The world’s first Plastic Road has been opened on Tuesday to users in Zwolle, the Netherlands. A new cycle path has been constructed from prefabricated hollow plastic elements, which incorporate space for pipes and drainage tubes.
The idea for the Plastic Road dates back to 2013, when two young employees at road builder KWS launched the idea of a road made of hollow recycled plastic elements. This would serve two purposes: the hollow spaces in the road could be used for extra pipes, and the elements could be made from recycled plastic. A potential additional advantage is that constructing a new road takes a lot less time using prefab elements.
After a lot of development work with partners Wavin and Total, the first Plastic Road is now a reality (press release). 'It's great to see it for real, after so many years of development, and it’s a very special experience to cycle over it,' says Anne Koudstaal of KWS (in the opening photo on the right), who created the Plastic Road together with colleague Simon Jorritsma (in the opening photo on the left).
In Zwolle, 11 elements each measuring 3 metres by 2.4 metres were laid against each other to create a section of cycle path more than 30 metres long. The elements, which are made of recycled polypropylene, are assembled in a factory, and attached to each other with click profiles when laid. Koudstaal: 'Before the road was constructed, I was worried about how comfortable it would be to cycle on, and if cyclists would feel the connections. However, it’s not bad at all, and feels really smooth.' Each element has a protruding part attached to its base. This is covered with earth, and keeps the element in place during heavy rainfall.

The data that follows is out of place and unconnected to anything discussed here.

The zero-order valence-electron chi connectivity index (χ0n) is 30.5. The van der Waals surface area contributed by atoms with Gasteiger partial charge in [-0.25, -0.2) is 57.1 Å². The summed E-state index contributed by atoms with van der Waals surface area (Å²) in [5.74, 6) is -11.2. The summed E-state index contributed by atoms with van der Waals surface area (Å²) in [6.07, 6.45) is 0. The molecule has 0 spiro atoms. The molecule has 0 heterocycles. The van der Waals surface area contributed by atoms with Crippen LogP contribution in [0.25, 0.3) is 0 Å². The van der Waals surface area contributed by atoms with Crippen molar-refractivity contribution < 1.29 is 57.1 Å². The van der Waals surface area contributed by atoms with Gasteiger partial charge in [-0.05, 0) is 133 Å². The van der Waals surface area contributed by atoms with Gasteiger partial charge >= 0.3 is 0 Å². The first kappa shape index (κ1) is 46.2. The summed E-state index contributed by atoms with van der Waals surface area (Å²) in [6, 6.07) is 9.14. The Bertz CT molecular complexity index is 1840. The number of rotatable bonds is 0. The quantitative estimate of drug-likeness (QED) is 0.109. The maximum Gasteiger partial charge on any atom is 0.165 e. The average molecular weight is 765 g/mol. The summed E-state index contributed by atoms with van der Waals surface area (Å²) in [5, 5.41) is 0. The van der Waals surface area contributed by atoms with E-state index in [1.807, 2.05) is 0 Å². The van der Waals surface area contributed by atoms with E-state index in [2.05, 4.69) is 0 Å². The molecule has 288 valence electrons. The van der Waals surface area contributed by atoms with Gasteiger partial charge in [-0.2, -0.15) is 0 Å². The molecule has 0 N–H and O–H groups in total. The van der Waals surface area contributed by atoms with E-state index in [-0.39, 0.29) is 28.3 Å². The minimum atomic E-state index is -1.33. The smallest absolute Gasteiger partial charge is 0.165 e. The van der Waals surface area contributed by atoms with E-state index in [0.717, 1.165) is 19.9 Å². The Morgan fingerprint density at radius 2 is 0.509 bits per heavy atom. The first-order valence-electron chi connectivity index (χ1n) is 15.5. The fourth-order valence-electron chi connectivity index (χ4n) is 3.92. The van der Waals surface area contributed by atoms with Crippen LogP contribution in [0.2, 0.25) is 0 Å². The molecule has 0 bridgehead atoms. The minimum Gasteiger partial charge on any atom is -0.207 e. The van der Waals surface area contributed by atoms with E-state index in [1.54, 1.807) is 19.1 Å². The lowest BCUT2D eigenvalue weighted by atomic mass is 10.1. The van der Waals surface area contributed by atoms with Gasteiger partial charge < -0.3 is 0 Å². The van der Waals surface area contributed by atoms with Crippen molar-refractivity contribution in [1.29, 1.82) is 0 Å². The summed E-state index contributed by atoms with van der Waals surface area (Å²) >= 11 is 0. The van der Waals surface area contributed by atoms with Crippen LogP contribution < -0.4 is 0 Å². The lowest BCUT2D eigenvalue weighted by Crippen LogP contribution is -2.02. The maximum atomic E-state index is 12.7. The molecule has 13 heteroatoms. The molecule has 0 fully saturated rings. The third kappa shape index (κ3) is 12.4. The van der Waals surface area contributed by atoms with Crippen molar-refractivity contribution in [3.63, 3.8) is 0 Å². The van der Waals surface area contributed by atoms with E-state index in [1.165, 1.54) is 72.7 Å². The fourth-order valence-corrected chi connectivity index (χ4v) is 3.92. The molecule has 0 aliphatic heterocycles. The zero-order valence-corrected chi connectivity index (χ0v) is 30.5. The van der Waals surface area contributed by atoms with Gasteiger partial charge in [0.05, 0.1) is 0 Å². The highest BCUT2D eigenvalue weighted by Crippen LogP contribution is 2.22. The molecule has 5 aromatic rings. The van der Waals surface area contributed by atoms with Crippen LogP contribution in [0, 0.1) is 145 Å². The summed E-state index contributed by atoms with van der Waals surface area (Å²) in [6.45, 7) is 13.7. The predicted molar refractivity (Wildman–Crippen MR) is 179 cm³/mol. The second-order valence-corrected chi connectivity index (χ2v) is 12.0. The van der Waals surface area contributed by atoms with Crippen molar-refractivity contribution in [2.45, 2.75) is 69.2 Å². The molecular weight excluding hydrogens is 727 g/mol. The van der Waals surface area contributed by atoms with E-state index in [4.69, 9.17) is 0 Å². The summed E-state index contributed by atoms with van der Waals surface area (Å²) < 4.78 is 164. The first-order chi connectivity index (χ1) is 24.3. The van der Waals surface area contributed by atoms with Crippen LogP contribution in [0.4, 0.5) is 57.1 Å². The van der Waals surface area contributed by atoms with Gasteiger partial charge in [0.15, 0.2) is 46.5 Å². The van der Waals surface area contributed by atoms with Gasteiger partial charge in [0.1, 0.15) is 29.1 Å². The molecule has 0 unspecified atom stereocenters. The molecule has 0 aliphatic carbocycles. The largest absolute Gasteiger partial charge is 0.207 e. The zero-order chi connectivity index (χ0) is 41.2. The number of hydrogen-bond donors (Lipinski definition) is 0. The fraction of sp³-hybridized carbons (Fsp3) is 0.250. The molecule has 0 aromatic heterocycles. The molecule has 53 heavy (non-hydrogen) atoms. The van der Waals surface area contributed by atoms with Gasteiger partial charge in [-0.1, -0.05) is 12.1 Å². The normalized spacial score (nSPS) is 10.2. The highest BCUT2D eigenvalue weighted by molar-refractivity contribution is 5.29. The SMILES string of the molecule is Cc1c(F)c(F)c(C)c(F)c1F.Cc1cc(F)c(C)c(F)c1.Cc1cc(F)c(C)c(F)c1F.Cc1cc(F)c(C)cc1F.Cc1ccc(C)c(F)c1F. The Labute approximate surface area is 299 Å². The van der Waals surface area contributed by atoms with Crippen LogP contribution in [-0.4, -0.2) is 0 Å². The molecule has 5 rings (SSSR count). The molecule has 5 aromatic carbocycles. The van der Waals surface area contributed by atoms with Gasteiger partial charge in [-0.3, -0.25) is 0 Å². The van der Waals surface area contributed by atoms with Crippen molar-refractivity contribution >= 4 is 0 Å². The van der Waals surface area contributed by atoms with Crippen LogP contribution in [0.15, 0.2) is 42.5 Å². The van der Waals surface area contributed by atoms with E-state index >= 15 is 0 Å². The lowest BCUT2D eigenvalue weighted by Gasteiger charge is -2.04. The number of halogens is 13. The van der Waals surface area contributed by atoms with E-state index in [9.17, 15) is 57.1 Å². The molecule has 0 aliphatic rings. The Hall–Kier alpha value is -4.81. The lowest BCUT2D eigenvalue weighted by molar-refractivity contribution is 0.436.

The Plastic Road is made from recycled polypropylene, provided by partner Total. Circularity was an important aspect for the makers. A material passport has been drawn up for the pavement elements, which records the materials they contain and the purpose for which they can be used when the road reaches the end of its service life.
Is there a risk that rain will cause certain components in the plastic to end up in the soil? 'We’ve been looking at this aspect carefully, because it’s something we obviously want to avoid. Our partner Wavin has many years of experience in using recycled plastics in the soil. All our materials have been tested, and they comply with the standards,' says Koudstaal.
The surface of the cycle path is finished with a tough layer of epoxy resin with stone chips. The makers expect that this layer will no longer be needed in the future, and that the polypropylene itself can be made less smooth by giving it a rough structure.
The cycle path has a narrow gutter on one side for draining rainwater. Water collected in this gutter is first filtered, and then guided to the hollow space under the road. From here, it can seep into the soil through the bottom of the element. 'It's like a giant colander,' says Koudstaal. Unlike a cycle path made of slabs or asphalt, the Plastic Road does not function as a paved surface. Even better: if it rains a lot, each element actually functions as a water buffer. Each square metre of road surface can hold 300 litres of water.
The plastic cycle path in Zwolle is intended as a trial, which will take five years. Lots of properties of the plastic have already been tested, but it remains to be seen how the elements react to being left outside 24 hours a day with cyclists and scooters riding over them. One of the elements has been fitted with sensors, which will record things like temperature, the number of passing cyclists and scooters, and the load on the cycle path. The next stretch of Plastic Road, which will be constructed in Giethoorn in two or three months time, is a more severe test, as the soil there is more sensitive to subsidence. Koudstaal: 'How will our Plastic Road hold up in those conditions? We can’t wait to find out!'
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Photos: Plastic Road
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